Mobile women were key to cultural exchange in Stone Age and Bronze Age Europe


At the end of the Stone Age and in the early Bronze Age, families were established in a surprising manner in the Lechtal, south of Augsburg, Germany. The majority of women came from outside the area, probably from Bohemia or Central Germany, while men usually remained in the region of their birth. This so-called patrilocal pattern combined with individual female mobility was not a temporary phenomenon, but persisted over a period of 800 years during the transition from the Neolithic to the Early Bronze Age.

Mobile women were key to cultural exchange in Stone Age and Bronze Age Europe
The burials of the foreign women did not differ from that of the native population, indicating that 
they were integrated into the local community [Credit: © Stadtarchäologie Augsburg]

The findings, published in Proceedings of the National Academy of Sciences, result from a research collaboration headed by Philipp Stockhammer of the Institute of Pre- and Protohistoric Archaeology and Archaeology of the Roman Provinces of the Ludwig-Maximilians-Universität München. In addition to archaeological examinations, the team conducted stable isotope and ancient DNA analyses.

Corina Knipper of the Curt-Engelhorn-Centre for Archaeometry, as well as Alissa Mittnik and Johannes Krause of the Max Planck Institute for the Science of Human History in Jena and the University of Tuebingen jointly directed these scientific investigations.

“Individual mobility was a major feature characterizing the lives of people in Central Europe even in the 3rd and early 2nd millennium,” states Philipp Stockhammer. The researchers suspect that it played a significant role in the exchange of cultural objects and ideas, which increased considerably in the Bronze Age, in turn promoting the development of new technologies.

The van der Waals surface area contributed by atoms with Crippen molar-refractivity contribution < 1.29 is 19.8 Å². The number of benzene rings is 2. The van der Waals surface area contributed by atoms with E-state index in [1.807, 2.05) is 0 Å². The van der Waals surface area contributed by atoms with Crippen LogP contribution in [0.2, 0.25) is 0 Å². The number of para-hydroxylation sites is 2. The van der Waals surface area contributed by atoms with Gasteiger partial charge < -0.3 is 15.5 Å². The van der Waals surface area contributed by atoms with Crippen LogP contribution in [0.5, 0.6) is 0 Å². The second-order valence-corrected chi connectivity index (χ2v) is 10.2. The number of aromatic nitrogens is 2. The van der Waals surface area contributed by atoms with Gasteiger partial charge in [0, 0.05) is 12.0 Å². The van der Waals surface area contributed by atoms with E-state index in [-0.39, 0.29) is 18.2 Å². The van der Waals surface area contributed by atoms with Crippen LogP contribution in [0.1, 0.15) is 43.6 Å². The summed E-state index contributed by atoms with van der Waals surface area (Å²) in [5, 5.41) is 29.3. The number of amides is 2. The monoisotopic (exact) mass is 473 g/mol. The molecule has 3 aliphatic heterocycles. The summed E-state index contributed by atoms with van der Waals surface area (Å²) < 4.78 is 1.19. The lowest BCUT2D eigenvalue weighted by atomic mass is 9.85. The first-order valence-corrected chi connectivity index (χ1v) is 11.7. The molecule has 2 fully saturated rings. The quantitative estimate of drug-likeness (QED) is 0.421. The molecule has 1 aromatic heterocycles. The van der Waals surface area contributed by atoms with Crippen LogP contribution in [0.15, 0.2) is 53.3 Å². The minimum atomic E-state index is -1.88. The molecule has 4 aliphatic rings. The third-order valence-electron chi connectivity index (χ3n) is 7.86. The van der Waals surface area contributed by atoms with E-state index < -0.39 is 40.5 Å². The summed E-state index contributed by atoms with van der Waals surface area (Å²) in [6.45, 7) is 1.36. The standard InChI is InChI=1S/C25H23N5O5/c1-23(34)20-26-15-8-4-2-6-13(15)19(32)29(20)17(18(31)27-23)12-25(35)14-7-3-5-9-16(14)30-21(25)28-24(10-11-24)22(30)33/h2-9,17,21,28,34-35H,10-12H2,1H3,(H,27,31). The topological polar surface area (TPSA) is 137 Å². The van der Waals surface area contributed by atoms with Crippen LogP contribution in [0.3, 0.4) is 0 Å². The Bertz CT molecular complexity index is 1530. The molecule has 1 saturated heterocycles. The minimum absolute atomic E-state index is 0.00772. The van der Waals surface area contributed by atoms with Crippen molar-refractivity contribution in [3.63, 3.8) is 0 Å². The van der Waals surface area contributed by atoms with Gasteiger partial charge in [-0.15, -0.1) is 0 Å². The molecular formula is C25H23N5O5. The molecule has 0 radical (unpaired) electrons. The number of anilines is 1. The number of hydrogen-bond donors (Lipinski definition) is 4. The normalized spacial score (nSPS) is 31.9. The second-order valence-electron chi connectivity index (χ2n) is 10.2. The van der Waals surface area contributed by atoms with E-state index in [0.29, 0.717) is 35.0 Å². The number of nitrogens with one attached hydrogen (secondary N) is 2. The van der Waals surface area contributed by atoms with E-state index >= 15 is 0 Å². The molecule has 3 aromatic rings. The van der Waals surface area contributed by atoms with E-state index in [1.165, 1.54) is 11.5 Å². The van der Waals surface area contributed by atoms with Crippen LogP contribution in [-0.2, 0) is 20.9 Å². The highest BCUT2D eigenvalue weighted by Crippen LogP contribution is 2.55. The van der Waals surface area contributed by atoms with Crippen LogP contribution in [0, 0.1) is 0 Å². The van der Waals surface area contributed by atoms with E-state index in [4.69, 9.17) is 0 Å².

Mobile women were key to cultural exchange in Stone Age and Bronze Age Europe
Burial of a woman whose origin was not local in the Lechtal 
[Credit: © Stadtarchäologie Augsburg]

For this study, the researchers examined the remains of 84 individuals using genetic and isotope analyses in conjunction with archeological evaluations. The individuals were buried between 2500 and 1650 BC in cemeteries that belonged to individual homesteads, and that contained between one and several dozen burials made over a period of several generations. “The settlements were located along a fertile loess ridge in the middle of the Lech valley. Larger villages did not exist in the Lechtal at this time,” states Stockhammer.

“We see a great diversity of different female lineages, which would occur if over time many women relocated to the Lech Valley from somewhere else,” remarks Alissa Mittnik on the genetic analyses and Corina Knipper explains: “Based on analysis of strontium isotope ratios in molars, which allows us to draw conclusions about the origin of people, we were able to ascertain that the majority of women did not originate from the region.” The burials of the women did not differ from that of the native population, indicating that the formerly foreign women were integrated into the local community.

From an archaeological point of view, the new insights prove the importance of female mobility for cultural exchange in the Bronze Age. They also allow us to view the immense extent of early human mobility in a new light. “It appears that at least part of what was previously believed to be migration by groups is based on an institutionalized form of individual mobility,” declares Stockhammer.

Source: Max Planck Society [September 04, 2017]


  1. When you are abducted to boat from other side of the sea, can you go nowhere? No you cant you has to live there where you are taken. What we know about woman slavery and war this is exactly it, genes spear and it stops inbreeding, good and bad similarly.When you call abducted or slave woman to mobile woman it is insult to womanhood. You cant say from bones that how and why they are mobilized, forced or volunteers. Wht we know about bronze age culure is that slavery was common, in mid europe and Mediterranean.Vikings bring it to Finland. This much I am feminist, lying has to be stopped.

  2. It is a bit misleading to label this pattern "patrilocality" or female "mobility." What happened to locally born females? Is there any indication that they were migrating out of the area? Or were the local people practicing female infanticide and then obtaining women as part of a trading relationship with nearby areas? I don't think we can necessarily conclude that these women were slaves, as Sarjana suggests. But I certainly agree that the characterization of female "mobility" is pretty benign, given the lack of any explanation of what happened to the locally born women.